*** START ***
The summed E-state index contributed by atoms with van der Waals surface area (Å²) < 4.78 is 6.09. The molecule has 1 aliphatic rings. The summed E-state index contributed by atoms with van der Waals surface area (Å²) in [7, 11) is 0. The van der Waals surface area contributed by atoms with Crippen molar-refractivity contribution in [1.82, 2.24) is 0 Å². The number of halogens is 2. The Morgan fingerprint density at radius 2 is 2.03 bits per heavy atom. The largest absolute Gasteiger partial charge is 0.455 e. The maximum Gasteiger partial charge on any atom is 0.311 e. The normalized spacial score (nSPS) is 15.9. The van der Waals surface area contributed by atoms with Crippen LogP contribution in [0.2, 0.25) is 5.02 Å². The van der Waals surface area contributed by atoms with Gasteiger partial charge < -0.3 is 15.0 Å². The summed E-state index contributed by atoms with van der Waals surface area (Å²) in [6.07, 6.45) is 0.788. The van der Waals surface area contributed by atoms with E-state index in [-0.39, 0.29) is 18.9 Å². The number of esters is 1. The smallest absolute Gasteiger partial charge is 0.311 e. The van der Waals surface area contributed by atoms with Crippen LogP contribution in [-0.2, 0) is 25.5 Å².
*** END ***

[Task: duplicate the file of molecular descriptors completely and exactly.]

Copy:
The summed E-state index contributed by atoms with van der Waals surface area (Å²) < 4.78 is 6.09. The molecule has 1 aliphatic rings. The summed E-state index contributed by atoms with van der Waals surface area (Å²) in [7, 11) is 0. The van der Waals surface area contributed by atoms with Crippen molar-refractivity contribution in [1.82, 2.24) is 0 Å². The number of halogens is 2. The Morgan fingerprint density at radius 2 is 2.03 bits per heavy atom. The largest absolute Gasteiger partial charge is 0.455 e. The maximum Gasteiger partial charge on any atom is 0.311 e. The normalized spacial score (nSPS) is 15.9. The van der Waals surface area contributed by atoms with Crippen LogP contribution in [0.2, 0.25) is 5.02 Å². The van der Waals surface area contributed by atoms with Gasteiger partial charge < -0.3 is 15.0 Å². The summed E-state index contributed by atoms with van der Waals surface area (Å²) in [6.07, 6.45) is 0.788. The van der Waals surface area contributed by atoms with E-state index in [-0.39, 0.29) is 18.9 Å². The number of esters is 1. The smallest absolute Gasteiger partial charge is 0.311 e. The van der Waals surface area contributed by atoms with Crippen LogP contribution in [-0.2, 0) is 25.5 Å².